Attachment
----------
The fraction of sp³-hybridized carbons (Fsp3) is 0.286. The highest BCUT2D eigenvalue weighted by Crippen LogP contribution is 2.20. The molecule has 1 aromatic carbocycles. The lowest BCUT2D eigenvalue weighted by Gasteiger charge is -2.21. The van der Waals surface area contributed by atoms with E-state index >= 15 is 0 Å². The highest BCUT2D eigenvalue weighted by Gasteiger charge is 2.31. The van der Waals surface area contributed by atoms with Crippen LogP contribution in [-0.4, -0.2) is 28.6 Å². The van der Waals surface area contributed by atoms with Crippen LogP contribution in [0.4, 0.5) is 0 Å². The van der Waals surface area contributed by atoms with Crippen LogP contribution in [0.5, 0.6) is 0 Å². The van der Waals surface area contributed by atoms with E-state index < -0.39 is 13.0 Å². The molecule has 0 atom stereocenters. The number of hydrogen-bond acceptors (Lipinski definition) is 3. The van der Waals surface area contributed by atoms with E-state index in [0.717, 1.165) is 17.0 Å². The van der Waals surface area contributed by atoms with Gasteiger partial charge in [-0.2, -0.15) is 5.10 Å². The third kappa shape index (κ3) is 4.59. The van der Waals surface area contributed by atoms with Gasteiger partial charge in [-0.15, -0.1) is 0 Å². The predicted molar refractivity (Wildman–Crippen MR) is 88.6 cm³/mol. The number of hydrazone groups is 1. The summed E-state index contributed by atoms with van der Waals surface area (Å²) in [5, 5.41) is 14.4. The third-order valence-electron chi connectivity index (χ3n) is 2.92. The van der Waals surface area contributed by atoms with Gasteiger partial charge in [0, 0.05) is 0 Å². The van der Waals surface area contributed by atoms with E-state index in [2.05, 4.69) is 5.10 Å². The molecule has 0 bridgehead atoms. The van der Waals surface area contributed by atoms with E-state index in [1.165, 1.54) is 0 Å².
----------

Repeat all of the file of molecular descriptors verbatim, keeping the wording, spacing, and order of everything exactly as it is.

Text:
The fraction of sp³-hybridized carbons (Fsp3) is 0.286. The highest BCUT2D eigenvalue weighted by Crippen LogP contribution is 2.20. The molecule has 1 aromatic carbocycles. The lowest BCUT2D eigenvalue weighted by Gasteiger charge is -2.21. The van der Waals surface area contributed by atoms with E-state index >= 15 is 0 Å². The highest BCUT2D eigenvalue weighted by Gasteiger charge is 2.31. The van der Waals surface area contributed by atoms with Crippen LogP contribution in [-0.4, -0.2) is 28.6 Å². The van der Waals surface area contributed by atoms with Crippen LogP contribution in [0.4, 0.5) is 0 Å². The van der Waals surface area contributed by atoms with Crippen LogP contribution in [0.5, 0.6) is 0 Å². The van der Waals surface area contributed by atoms with E-state index < -0.39 is 13.0 Å². The molecule has 0 atom stereocenters. The number of hydrogen-bond acceptors (Lipinski definition) is 3. The van der Waals surface area contributed by atoms with E-state index in [0.717, 1.165) is 17.0 Å². The van der Waals surface area contributed by atoms with Gasteiger partial charge in [-0.2, -0.15) is 5.10 Å². The third kappa shape index (κ3) is 4.59. The van der Waals surface area contributed by atoms with Gasteiger partial charge in [-0.15, -0.1) is 0 Å². The predicted molar refractivity (Wildman–Crippen MR) is 88.6 cm³/mol. The number of hydrazone groups is 1. The summed E-state index contributed by atoms with van der Waals surface area (Å²) in [5, 5.41) is 14.4. The third-order valence-electron chi connectivity index (χ3n) is 2.92. The van der Waals surface area contributed by atoms with Gasteiger partial charge in [0, 0.05) is 0 Å². The van der Waals surface area contributed by atoms with E-state index in [2.05, 4.69) is 5.10 Å². The molecule has 0 bridgehead atoms. The van der Waals surface area contributed by atoms with E-state index in [1.165, 1.54) is 0 Å².